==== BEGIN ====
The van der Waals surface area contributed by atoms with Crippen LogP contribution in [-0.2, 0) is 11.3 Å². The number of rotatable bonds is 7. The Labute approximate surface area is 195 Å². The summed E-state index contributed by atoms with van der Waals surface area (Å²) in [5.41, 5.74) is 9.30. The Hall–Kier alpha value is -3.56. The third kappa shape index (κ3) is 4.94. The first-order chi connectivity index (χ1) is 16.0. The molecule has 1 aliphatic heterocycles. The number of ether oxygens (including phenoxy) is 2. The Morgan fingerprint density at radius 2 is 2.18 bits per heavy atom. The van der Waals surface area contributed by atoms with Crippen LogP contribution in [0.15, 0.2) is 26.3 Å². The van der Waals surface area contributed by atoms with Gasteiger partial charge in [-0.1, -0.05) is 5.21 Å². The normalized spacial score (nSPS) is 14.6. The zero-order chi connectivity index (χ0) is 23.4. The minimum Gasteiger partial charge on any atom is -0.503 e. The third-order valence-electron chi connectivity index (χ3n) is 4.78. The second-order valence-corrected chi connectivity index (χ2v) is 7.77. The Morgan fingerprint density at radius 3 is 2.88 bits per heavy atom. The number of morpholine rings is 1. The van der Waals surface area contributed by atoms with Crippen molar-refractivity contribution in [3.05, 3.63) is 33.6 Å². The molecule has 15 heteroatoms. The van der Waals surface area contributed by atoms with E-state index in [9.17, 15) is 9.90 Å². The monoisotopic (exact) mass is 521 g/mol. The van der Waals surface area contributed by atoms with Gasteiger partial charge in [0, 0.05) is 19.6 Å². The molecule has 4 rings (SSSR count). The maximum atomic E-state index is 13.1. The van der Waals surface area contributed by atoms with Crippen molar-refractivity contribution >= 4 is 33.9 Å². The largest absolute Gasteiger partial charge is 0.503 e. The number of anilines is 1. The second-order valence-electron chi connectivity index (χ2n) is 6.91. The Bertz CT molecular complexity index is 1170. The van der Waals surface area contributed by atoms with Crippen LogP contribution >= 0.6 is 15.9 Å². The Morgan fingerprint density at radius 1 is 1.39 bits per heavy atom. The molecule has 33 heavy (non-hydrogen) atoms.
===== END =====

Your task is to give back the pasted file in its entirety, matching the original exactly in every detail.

The van der Waals surface area contributed by atoms with Crippen LogP contribution in [-0.2, 0) is 11.3 Å². The number of rotatable bonds is 7. The Labute approximate surface area is 195 Å². The summed E-state index contributed by atoms with van der Waals surface area (Å²) in [5.41, 5.74) is 9.30. The Hall–Kier alpha value is -3.56. The third kappa shape index (κ3) is 4.94. The first-order chi connectivity index (χ1) is 16.0. The molecule has 1 aliphatic heterocycles. The number of ether oxygens (including phenoxy) is 2. The Morgan fingerprint density at radius 2 is 2.18 bits per heavy atom. The van der Waals surface area contributed by atoms with Crippen LogP contribution in [0.15, 0.2) is 26.3 Å². The van der Waals surface area contributed by atoms with Gasteiger partial charge in [-0.1, -0.05) is 5.21 Å². The normalized spacial score (nSPS) is 14.6. The zero-order chi connectivity index (χ0) is 23.4. The minimum Gasteiger partial charge on any atom is -0.503 e. The third-order valence-electron chi connectivity index (χ3n) is 4.78. The second-order valence-corrected chi connectivity index (χ2v) is 7.77. The Morgan fingerprint density at radius 3 is 2.88 bits per heavy atom. The number of morpholine rings is 1. The van der Waals surface area contributed by atoms with Crippen molar-refractivity contribution in [3.05, 3.63) is 33.6 Å². The molecule has 15 heteroatoms. The van der Waals surface area contributed by atoms with E-state index in [9.17, 15) is 9.90 Å². The monoisotopic (exact) mass is 521 g/mol. The van der Waals surface area contributed by atoms with Gasteiger partial charge in [0, 0.05) is 19.6 Å². The molecule has 4 rings (SSSR count). The maximum atomic E-state index is 13.1. The van der Waals surface area contributed by atoms with Crippen molar-refractivity contribution >= 4 is 33.9 Å². The largest absolute Gasteiger partial charge is 0.503 e. The number of anilines is 1. The second-order valence-electron chi connectivity index (χ2n) is 6.91. The Bertz CT molecular complexity index is 1170. The van der Waals surface area contributed by atoms with Crippen LogP contribution >= 0.6 is 15.9 Å². The Morgan fingerprint density at radius 1 is 1.39 bits per heavy atom. The molecule has 33 heavy (non-hydrogen) atoms.